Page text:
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When Khalid Mohamed, editor of Filmfare and journalist, wrote a piece on his great aunt in the Times of India he had no idea that Benegal would eventually convince Mohamed to write a screenplay based on the idea. This was made altogether unusual since Mohamed was not the greatest fan of Benegal’s cinema. Mammo (1994) would be the first of three films, all written by Khalid Mohamed, in which Benegal explored the fractured lives of three women from Muslim families. The story of Mammo revolves around the character of Mehmooda Begum (Farida Jalal) – a displaced Muslim woman who doesn’t quite know where she belongs anymore, a victim of partition and someone searching for an identity in an uncertain Bombay in which secularism has started to fade. Thrown out by her relatives in Pakistan, Mammo comes to Bombay, staying with her widowed sister Fayyazi (Surekha Sikri) and her 13yr old nephew Riyaz (Amit Phalke) from whose point of the view the story is narrated.

There was no plan for a trilogy but along with Sardari Begum and Zubeidaa, Benegal’s ‘Muslim Trilogy’ is unique to Indian cinema but perhaps less so in the context of Parallel Cinema which had since its birth in the late 1960s at least attempted to make more films on the subject of partition while also re-presenting the lives of Indian Muslims in an altogether convincing and sympathetic way – Garam Hawa the most notable example. The first film in the trilogy, Mammo, was made in the wake of the demolition of the Babri Masjid and Bombay Riots of 1992. The post-Ayodhya context of Mammo gives the film a particularly significant ideological resonance. Benegal and Mohamed’s depiction of the oppressed Muslim minority is one that contravenes the often stereotyped representations found in popular Hindi cinema; the overly marked presence of the token Muslim character. Instead, Mammo and other Muslim characters are psychologically complex, have an inner life that we get to see and are often shown in the process of negotiating, contesting their Muslim identity.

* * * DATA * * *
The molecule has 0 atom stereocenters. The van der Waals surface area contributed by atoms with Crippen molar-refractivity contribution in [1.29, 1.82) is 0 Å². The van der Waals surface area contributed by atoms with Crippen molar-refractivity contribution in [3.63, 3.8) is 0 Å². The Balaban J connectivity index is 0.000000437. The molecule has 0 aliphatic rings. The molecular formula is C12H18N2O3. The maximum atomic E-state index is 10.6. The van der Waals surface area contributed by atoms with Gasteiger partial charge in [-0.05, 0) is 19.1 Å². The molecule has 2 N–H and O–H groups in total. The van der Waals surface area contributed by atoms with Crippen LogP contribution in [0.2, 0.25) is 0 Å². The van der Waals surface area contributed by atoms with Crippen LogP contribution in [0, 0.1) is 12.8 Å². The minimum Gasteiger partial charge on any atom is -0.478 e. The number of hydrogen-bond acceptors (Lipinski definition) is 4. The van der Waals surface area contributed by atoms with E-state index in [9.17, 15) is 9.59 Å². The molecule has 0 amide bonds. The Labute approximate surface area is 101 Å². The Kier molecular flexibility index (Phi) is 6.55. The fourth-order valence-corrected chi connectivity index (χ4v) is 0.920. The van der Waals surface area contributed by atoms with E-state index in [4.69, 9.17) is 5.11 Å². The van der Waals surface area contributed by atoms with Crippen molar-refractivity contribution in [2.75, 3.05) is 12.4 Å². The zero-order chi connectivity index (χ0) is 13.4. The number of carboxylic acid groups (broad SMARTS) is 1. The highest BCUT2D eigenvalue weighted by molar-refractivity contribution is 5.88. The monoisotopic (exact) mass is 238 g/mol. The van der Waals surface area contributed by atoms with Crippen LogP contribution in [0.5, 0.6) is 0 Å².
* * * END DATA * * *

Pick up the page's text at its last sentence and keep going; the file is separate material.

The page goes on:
Benegal’s output is staggering, comparable to Satyajit Ray in many respects, although I would argue Benegal took on many more controversial and difficult topics and stories over his career, and constantly adapted his style and themes to account for social and political changes in society. Moreover, I can’t think of any other Indian filmmaker over the past 40 years who has constantly engaged with the stories of Indian women, offering a voice to subaltern lives which are continually blotted out in the mainstream. Mammo comes very late in the history of Parallel Cinema and in some respects is a film representative of both Middle Cinema Benegal was often associated with and the Hindi melodrama, returning to classic films such as Bimal Roy’s Bandini. Indeed, Mammo is one of Benegal’s least seen works, a poignantly crafted tale about belonging, borders and identity.

THE JERICHO MILE (Dir. Michael Mann, 1979, US) – Out of Time